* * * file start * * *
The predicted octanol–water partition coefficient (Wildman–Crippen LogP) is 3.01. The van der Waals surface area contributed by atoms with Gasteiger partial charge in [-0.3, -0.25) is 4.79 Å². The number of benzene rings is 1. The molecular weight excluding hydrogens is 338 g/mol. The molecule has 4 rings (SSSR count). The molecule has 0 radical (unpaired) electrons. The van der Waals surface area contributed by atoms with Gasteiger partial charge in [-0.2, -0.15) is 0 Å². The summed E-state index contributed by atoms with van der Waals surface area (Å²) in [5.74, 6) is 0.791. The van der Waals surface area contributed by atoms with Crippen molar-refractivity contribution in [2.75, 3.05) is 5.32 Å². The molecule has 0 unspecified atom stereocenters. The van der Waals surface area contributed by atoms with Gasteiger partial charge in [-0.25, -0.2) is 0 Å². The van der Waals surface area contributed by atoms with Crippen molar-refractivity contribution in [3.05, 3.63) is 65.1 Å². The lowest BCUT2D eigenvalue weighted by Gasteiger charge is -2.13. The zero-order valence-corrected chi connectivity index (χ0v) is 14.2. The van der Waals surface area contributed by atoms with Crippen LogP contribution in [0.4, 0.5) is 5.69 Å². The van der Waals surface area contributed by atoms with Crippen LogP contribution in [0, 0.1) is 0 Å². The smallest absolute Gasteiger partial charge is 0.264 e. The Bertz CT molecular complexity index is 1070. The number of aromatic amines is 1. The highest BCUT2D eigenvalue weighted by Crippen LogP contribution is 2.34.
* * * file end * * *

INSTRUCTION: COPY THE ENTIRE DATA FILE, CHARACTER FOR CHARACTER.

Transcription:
The predicted octanol–water partition coefficient (Wildman–Crippen LogP) is 3.01. The van der Waals surface area contributed by atoms with Gasteiger partial charge in [-0.3, -0.25) is 4.79 Å². The number of benzene rings is 1. The molecular weight excluding hydrogens is 338 g/mol. The molecule has 4 rings (SSSR count). The molecule has 0 radical (unpaired) electrons. The van der Waals surface area contributed by atoms with Gasteiger partial charge in [-0.2, -0.15) is 0 Å². The summed E-state index contributed by atoms with van der Waals surface area (Å²) in [5.74, 6) is 0.791. The van der Waals surface area contributed by atoms with Crippen molar-refractivity contribution in [2.75, 3.05) is 5.32 Å². The molecule has 0 unspecified atom stereocenters. The van der Waals surface area contributed by atoms with Gasteiger partial charge in [-0.25, -0.2) is 0 Å². The van der Waals surface area contributed by atoms with Crippen molar-refractivity contribution in [3.05, 3.63) is 65.1 Å². The lowest BCUT2D eigenvalue weighted by Gasteiger charge is -2.13. The zero-order valence-corrected chi connectivity index (χ0v) is 14.2. The van der Waals surface area contributed by atoms with Crippen LogP contribution in [0.4, 0.5) is 5.69 Å². The van der Waals surface area contributed by atoms with Crippen LogP contribution in [0, 0.1) is 0 Å². The smallest absolute Gasteiger partial charge is 0.264 e. The Bertz CT molecular complexity index is 1070. The number of aromatic amines is 1. The highest BCUT2D eigenvalue weighted by Crippen LogP contribution is 2.34.